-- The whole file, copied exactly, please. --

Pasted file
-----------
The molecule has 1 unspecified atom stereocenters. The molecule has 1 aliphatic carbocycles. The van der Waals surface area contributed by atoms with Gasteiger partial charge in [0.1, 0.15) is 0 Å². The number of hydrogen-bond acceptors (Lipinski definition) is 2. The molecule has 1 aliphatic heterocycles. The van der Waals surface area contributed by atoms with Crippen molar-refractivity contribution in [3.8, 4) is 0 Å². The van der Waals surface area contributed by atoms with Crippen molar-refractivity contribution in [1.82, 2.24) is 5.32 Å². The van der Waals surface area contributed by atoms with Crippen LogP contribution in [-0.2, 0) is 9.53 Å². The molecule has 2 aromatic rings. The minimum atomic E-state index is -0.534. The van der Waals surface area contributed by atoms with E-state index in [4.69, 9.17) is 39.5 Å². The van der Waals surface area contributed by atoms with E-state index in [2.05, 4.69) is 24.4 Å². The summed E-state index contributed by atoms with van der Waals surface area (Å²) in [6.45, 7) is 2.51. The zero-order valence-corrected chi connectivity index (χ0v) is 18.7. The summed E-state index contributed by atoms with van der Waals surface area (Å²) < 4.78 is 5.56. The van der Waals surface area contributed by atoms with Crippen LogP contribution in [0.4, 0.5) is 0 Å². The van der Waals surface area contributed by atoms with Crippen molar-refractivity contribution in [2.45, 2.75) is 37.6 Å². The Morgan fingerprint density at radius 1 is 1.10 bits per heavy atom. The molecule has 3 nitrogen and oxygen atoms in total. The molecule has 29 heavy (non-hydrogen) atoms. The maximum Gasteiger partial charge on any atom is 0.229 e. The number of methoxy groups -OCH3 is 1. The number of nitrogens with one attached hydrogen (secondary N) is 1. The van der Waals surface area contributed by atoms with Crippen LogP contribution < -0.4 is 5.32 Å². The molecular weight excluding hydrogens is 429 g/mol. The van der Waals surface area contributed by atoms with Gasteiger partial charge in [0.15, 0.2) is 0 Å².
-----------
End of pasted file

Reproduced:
The molecule has 1 unspecified atom stereocenters. The molecule has 1 aliphatic carbocycles. The van der Waals surface area contributed by atoms with Gasteiger partial charge in [0.1, 0.15) is 0 Å². The number of hydrogen-bond acceptors (Lipinski definition) is 2. The molecule has 1 aliphatic heterocycles. The van der Waals surface area contributed by atoms with Crippen molar-refractivity contribution in [3.8, 4) is 0 Å². The van der Waals surface area contributed by atoms with Crippen molar-refractivity contribution in [1.82, 2.24) is 5.32 Å². The van der Waals surface area contributed by atoms with Crippen LogP contribution in [-0.2, 0) is 9.53 Å². The molecule has 2 aromatic rings. The minimum atomic E-state index is -0.534. The van der Waals surface area contributed by atoms with E-state index in [4.69, 9.17) is 39.5 Å². The van der Waals surface area contributed by atoms with E-state index in [2.05, 4.69) is 24.4 Å². The summed E-state index contributed by atoms with van der Waals surface area (Å²) in [6.45, 7) is 2.51. The zero-order valence-corrected chi connectivity index (χ0v) is 18.7. The summed E-state index contributed by atoms with van der Waals surface area (Å²) < 4.78 is 5.56. The van der Waals surface area contributed by atoms with Crippen LogP contribution in [0.4, 0.5) is 0 Å². The van der Waals surface area contributed by atoms with Crippen molar-refractivity contribution in [2.45, 2.75) is 37.6 Å². The Morgan fingerprint density at radius 1 is 1.10 bits per heavy atom. The molecule has 3 nitrogen and oxygen atoms in total. The molecule has 29 heavy (non-hydrogen) atoms. The maximum Gasteiger partial charge on any atom is 0.229 e. The number of methoxy groups -OCH3 is 1. The number of nitrogens with one attached hydrogen (secondary N) is 1. The van der Waals surface area contributed by atoms with Crippen LogP contribution < -0.4 is 5.32 Å². The molecular weight excluding hydrogens is 429 g/mol. The van der Waals surface area contributed by atoms with Gasteiger partial charge in [0.15, 0.2) is 0 Å².